This is known in Japan as donburi, and they're also commonly served in bowls. If you can get sushi-grade salmon or tuna, this can be an amazing way to put together a great adult-style bento. Other good sushi-focused donburi toppings include teriyaki cooked scallions, raw tuna, faux crab, caviar, and similar goodies.

Other donburi creations you can put into a bento can include recipes like pork over rice, chicken and egg over rice, as well as stirfry atop rice. However, these aren't as kawaii, are they?

Add a Western spin by adding a sandwich as your main dish!

The funny thing about bread is that it's really, really easy to cut into a wide variety of shapes. Sandwiches made out of good ol' fashioned bread are almost as popular in Japan as they are in the USA, and that means that there's quite a few school lunches being made right now that involve cute sandwiches, too.

Easy sandwich shapes to try out include cat faces, tiny "finger sandwich" squares, and heart shapes. If you want to go the extra mile, using garnishes like fruits, veggies, and sesame seeds to create cute designs. As Martha Stewart showed us, you can even use cutouts to create faces in your sandwich if you're low on supplies!

Adding in protein is easy as pie - but you can always upgrade their looks, too.

A lot of bento boxes are really simple when it comes to their protein. Sushi-grade raw salmon, tuna, and whitefish are very common, as are crab sticks. These work well with rice bowls, donburi-style.

However, if you're going for a classic school bento, hardboiling an egg and cutting it into cute shapes is a better idea. Another common bento treat involving protein would be tako hotdogs - also known as hot dogs that are cut into little squid-like shapes.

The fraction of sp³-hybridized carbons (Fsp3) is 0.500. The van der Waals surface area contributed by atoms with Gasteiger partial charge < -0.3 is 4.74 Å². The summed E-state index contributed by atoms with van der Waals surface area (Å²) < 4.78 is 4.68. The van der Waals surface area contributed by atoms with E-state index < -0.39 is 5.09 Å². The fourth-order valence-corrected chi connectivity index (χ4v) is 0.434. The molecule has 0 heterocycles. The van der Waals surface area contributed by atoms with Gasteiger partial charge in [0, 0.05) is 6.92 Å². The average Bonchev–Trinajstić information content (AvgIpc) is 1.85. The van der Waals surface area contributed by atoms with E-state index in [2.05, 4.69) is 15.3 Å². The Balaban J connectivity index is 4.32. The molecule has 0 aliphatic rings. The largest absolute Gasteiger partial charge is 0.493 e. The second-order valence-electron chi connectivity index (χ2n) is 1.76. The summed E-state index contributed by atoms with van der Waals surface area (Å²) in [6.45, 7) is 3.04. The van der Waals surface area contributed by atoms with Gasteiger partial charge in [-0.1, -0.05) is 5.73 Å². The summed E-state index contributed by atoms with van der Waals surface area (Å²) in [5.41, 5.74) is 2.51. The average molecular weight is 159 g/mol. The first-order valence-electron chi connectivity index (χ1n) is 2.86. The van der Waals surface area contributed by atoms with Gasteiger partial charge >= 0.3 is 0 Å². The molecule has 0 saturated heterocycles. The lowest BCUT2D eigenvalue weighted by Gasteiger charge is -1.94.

Many bento desserts are simply chopped up fruit.

Every good bento will also have a small dessert section, especially if you're making one for a Japanese schoolkid. Good, kawaii fruit choices would include strawberries sliced into roses, starfruit slices, and maybe just a couple of grapes arranged in a silicone cup.

When you're packing them all in, make sure to pack them tightly.

Veteran moms from Japan have quite a few pointers they can share with us. Aside from packing lunches tightly to avoid spillage and messed up goodies, the following tips can help make sure that your bento looks amazing when it's opened:

  • Separate wet foods from dry ones. This is a major sticking point, because bentos don't look that great when they're soggy. When in doubt, put different foods in different bento sections, use dividers, and keep sauces in a separate bottle.
  • If you're packing this for lunch, make the rice ahead of time. If you want to make sushi-style rice, make a point to add the rice vinegar, sugar and salt before you make rice balls with them.
  • Food at room temperature tastes better with extra flavor. So, don't be afraid of adding extra seasoning to give it that zing if need be.
  • Lastly, don't beat yourself up if it doesn't look like the ones you see on Pinterest. These things take practice - and time!

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About the Creator

Ossiana Tepfenhart

Ossiana Tepfenhart is a writer based out of New Jersey. This is her work account. She loves gifts and tips, so if you like something, tip her!

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    Ossiana TepfenhartWritten by Ossiana Tepfenhart